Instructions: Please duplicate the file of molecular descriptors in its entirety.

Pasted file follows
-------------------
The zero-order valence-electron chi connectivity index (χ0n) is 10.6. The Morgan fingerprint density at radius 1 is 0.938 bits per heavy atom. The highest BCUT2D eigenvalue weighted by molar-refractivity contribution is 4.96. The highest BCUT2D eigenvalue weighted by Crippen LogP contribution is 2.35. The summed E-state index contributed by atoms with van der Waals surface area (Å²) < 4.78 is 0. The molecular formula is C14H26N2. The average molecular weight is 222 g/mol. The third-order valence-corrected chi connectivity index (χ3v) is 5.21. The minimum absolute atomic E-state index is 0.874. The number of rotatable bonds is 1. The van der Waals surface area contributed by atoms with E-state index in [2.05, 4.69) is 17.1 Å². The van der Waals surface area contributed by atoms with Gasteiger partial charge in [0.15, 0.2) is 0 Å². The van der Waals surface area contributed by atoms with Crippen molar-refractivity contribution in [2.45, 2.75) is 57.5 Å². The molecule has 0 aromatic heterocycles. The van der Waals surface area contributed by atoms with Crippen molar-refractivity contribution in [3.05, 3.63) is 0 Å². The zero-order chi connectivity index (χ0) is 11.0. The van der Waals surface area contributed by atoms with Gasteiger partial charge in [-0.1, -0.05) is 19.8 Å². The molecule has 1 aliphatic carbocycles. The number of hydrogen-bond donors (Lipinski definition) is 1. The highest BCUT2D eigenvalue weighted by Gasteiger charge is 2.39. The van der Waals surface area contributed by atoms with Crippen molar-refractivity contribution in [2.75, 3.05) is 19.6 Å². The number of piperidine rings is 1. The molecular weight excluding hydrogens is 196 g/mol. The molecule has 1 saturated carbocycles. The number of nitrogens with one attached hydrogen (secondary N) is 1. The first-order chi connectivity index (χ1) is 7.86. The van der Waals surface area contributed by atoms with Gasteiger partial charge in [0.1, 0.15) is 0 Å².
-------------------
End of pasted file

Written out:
The zero-order valence-electron chi connectivity index (χ0n) is 10.6. The Morgan fingerprint density at radius 1 is 0.938 bits per heavy atom. The highest BCUT2D eigenvalue weighted by molar-refractivity contribution is 4.96. The highest BCUT2D eigenvalue weighted by Crippen LogP contribution is 2.35. The summed E-state index contributed by atoms with van der Waals surface area (Å²) < 4.78 is 0. The molecular formula is C14H26N2. The average molecular weight is 222 g/mol. The third-order valence-corrected chi connectivity index (χ3v) is 5.21. The minimum absolute atomic E-state index is 0.874. The number of rotatable bonds is 1. The van der Waals surface area contributed by atoms with E-state index in [2.05, 4.69) is 17.1 Å². The van der Waals surface area contributed by atoms with Gasteiger partial charge in [0.15, 0.2) is 0 Å². The van der Waals surface area contributed by atoms with Crippen molar-refractivity contribution in [2.45, 2.75) is 57.5 Å². The molecule has 0 aromatic heterocycles. The van der Waals surface area contributed by atoms with Crippen molar-refractivity contribution in [3.05, 3.63) is 0 Å². The zero-order chi connectivity index (χ0) is 11.0. The van der Waals surface area contributed by atoms with Gasteiger partial charge in [-0.1, -0.05) is 19.8 Å². The molecule has 1 aliphatic carbocycles. The number of hydrogen-bond donors (Lipinski definition) is 1. The highest BCUT2D eigenvalue weighted by Gasteiger charge is 2.39. The van der Waals surface area contributed by atoms with Crippen molar-refractivity contribution in [2.75, 3.05) is 19.6 Å². The number of piperidine rings is 1. The molecular weight excluding hydrogens is 196 g/mol. The molecule has 1 saturated carbocycles. The number of nitrogens with one attached hydrogen (secondary N) is 1. The first-order chi connectivity index (χ1) is 7.86. The van der Waals surface area contributed by atoms with Gasteiger partial charge in [0.1, 0.15) is 0 Å².